Immersive Visual Technologies for Safety-critical Applications (ImmerSAFE): This is a Marie-Curie Innovative Training Network project (EU project). It has partner in five countries: Finland, Italy, Sweden, Croatia and Norway. The goal of our part of this project is to increase knowledge on the human and organizational ffactors affecting the adoption and use of advanced technology in safety-critical applications. This work package will investigate user experience, task performance and organizational level studies. NTNU project leader: Karin Laumann, PhD candidate Mina Saghafian and Simone Grassini. Funded by EU. Net page to the overall project:

Performance Shaping Factors: In this project a new lab is developed at the Department of Psychology to be used experiments on how a variety of factors shape performance in a control room setting. This project includes a post doctoral position funded by the Faculty of Social and Educational Sciences. NTNU project leader: Karin Laumann, post doktor: Martin Rasmussen. This project is in cooperation with Ronald Boring at Idaho National lab, US.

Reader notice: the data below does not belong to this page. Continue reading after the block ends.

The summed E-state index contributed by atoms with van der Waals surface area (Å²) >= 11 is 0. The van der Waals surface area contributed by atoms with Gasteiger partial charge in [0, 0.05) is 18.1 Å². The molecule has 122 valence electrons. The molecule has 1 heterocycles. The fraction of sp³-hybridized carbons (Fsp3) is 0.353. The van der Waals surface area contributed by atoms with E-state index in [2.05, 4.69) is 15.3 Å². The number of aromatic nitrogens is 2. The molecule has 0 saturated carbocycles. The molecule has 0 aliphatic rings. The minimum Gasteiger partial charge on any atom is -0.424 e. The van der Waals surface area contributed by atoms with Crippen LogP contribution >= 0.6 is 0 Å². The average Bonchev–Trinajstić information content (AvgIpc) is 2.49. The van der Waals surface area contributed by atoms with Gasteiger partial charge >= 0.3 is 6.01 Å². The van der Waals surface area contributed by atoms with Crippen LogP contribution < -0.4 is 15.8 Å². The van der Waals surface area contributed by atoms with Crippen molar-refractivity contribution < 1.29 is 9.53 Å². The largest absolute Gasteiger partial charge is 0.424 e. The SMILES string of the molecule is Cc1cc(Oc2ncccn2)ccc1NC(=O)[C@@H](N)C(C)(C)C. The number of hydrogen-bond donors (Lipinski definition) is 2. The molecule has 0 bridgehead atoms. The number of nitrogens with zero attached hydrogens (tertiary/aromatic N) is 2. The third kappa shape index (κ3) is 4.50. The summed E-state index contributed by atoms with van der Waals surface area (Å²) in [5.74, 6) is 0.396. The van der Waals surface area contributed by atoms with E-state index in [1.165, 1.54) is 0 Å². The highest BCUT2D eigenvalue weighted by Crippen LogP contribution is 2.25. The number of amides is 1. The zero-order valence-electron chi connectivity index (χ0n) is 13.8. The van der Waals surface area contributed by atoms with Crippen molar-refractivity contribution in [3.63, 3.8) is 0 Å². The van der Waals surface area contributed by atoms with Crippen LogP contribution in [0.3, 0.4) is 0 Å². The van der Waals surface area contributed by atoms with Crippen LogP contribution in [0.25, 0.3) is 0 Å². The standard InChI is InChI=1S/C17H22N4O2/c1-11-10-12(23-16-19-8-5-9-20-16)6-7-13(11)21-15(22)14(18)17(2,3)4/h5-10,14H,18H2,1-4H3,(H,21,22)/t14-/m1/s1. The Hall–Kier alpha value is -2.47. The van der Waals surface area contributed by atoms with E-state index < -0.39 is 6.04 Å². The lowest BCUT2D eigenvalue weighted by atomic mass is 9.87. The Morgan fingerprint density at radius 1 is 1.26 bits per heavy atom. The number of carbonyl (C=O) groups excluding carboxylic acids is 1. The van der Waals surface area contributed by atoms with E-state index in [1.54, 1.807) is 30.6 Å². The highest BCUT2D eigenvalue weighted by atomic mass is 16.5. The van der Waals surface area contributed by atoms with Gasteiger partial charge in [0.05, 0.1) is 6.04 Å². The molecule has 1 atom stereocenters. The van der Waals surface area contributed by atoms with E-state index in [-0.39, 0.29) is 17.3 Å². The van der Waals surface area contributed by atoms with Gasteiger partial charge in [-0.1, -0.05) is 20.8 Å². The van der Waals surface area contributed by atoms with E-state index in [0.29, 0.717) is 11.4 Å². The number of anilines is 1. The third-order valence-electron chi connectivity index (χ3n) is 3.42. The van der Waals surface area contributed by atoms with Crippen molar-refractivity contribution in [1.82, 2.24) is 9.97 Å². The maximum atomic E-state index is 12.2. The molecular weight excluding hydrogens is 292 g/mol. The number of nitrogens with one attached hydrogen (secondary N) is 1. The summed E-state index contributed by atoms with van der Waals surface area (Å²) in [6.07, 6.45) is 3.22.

Completed projects

Inter-organizational complexity:  In this  this project inter-organizational challenges for safety and what can be done to reduce negative safety effects of inter-organizational complexity is studied. 
NTNU project leader: Karin Laumann. PhD candidate: Vibeke Milch (graduated).
Funded by the Research Council of Norway, Petromaks program.

Petro-HRA: In this project human reliability analysis (HRA) was adjusted for use in the petroleum industry. NTNU project leader: Karin Laumann. PhD candidate: Martin Rasmussen (graduated). 
Funded by the Research Council of Norway, Petromaks program.

Safety management system: This project investigated challenges with implementation and use of a Safety management system in a petroleum producing company and suggestions for how to reduce these challenges. NTNU project leader: Karin Laumann. PhD candidate: Thomas Wold (graduated). 
Funded by the Research Council of Norway. Petromaks program.